First Two U.S. Cases Of South African COVID-19 Variant Reported In South Carolina

Here’s what you need to know…

South Carolina state health officials reported the nation’s first two cases of the COVID-19 strain that was first detected in South Africa.

South Carolina Department of Health and Environmental Control (SCDHEC) officials said Thursday both cases are adults. One is from the Lowcountry region and one is from the Pee Dee region.

SCDHEC officials said they would not release any further information on the two adults at this time.

The new COVID-19 strain, called the B 2.351 variant, is particularly concerning because “it might be more effective of spreading person-to-person,” a leading COVID-19 researcher told the Guardian.

“The B. 1.351 variant, first identified in South Africa in December and containing mutations that appear to enhance transmission, is considered by scientists to be even more worrisome than the more widely publicized B.1.1.7 variant first seen in the United Kingdom,” the Washington Post reported.

However, the good news is that experts believe vaccines will work in protecting the population from this variant and there is no evidence to suggest this strain is deadlier than the others.

“The arrival of the SARS-CoV-2 variant in our state is an important reminder to all South Carolinians that the fight against this deadly virus is far from over,” Dr. Brannon Traxler, DHEC Interim Public Health Director, said. “While more COVID-19 vaccines are on the way, supplies are still limited. Every one of us must recommit to the fight by recognizing that we are all on the front lines now. We are all in this together.”

South Carolina is one of 12 states in the U.S. without a statewide mask mandated — though a majority of larger municipalities have implemented face covering laws.

In a tweet, South Carolina Gov. Henry McMaster said the two new cases are not “a reason to panic.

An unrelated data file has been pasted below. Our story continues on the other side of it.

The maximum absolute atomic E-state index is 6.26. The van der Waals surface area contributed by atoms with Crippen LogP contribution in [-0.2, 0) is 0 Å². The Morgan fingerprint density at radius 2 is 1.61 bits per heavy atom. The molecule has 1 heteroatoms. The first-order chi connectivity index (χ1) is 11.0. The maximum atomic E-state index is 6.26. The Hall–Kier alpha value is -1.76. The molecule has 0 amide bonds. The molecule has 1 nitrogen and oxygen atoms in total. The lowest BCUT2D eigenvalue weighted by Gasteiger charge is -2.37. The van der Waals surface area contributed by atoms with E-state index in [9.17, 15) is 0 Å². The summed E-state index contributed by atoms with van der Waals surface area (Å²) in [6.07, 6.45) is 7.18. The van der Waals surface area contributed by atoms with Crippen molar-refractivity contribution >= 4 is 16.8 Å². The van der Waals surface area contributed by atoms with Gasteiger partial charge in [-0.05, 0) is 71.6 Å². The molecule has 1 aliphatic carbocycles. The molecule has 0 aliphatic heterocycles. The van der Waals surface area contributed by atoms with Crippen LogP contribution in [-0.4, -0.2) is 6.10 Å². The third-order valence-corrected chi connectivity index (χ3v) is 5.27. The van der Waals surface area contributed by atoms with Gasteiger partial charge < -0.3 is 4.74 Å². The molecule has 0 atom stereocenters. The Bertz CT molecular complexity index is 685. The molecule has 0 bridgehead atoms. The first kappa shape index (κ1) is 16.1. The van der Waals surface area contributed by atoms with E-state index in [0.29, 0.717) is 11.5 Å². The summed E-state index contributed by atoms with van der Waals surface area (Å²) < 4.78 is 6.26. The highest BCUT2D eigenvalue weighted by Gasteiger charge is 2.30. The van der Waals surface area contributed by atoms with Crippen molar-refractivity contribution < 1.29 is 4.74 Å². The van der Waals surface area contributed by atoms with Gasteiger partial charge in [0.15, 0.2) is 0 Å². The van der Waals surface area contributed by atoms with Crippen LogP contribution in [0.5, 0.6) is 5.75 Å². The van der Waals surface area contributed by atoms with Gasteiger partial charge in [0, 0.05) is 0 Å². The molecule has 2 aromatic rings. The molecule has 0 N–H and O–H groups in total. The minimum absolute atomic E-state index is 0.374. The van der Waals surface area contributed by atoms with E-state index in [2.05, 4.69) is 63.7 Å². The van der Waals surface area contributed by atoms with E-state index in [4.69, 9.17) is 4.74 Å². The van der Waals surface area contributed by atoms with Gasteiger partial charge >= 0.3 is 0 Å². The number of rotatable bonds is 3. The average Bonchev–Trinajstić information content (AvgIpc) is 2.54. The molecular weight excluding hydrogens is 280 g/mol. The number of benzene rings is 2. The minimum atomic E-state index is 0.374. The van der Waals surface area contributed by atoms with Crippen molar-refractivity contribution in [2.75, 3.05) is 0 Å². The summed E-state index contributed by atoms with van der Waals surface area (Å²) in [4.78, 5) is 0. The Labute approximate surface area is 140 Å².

Vaccine Problems in SC

From the beginning, South Carolina leadership has bungled its COVID-19 response — and recent statistics show that the situation has only worsened.

A WalletHub study released last week shows that South Carolina is the fifth worst state state for COVID-19 safety. The study used data from the CDC and the COVID Tracking Project and ranked the states based on transmission, positive testing, hospitalizations, vaccinations, and death.

The recent data shows South Carolina ranking as:

  • 47th for Vaccination Rate
  • 50th for Positive Testing Rate
  • 45th For Hospitalization Rate
  • 39th for Death Rate
  • 24th for Transmission Rate

According to the latest data from the U.S. Centers for Disease Control and Prevention (CDC), as of January 28, 2021 only 10,648 vaccines had been distributed for every 100,000 South Carolinians.

That means South Carolina ranks dead last in all states and territories for vaccine distribution with worse numbers than the Federal States of Micronesia (18,718), Guam (20,282) and the Virgin Islands (16,121).

That’s just to name a few — South Carolina is literally worse than everyone in the U.S. right now when it comes to vaccine distribution. 

In terms of vaccines administered, South Carolina is faring slightly better – ranking No. 42 nationally on this metric with 6,351 vaccines administered per every 100,000 of its citizens.

Last week, SCDHEC officials announced that the agency’s politically appointed board — instead of public health experts — would determine how best to appropriate scare vaccines at the county level.

“Our board, they represent each of the congressional districts, and so they are out in those communities, and they have both rural communities in their districts and they have urban communities or counties in their districts,” the agency interim leader told state lawmakers.

This story will be updated….



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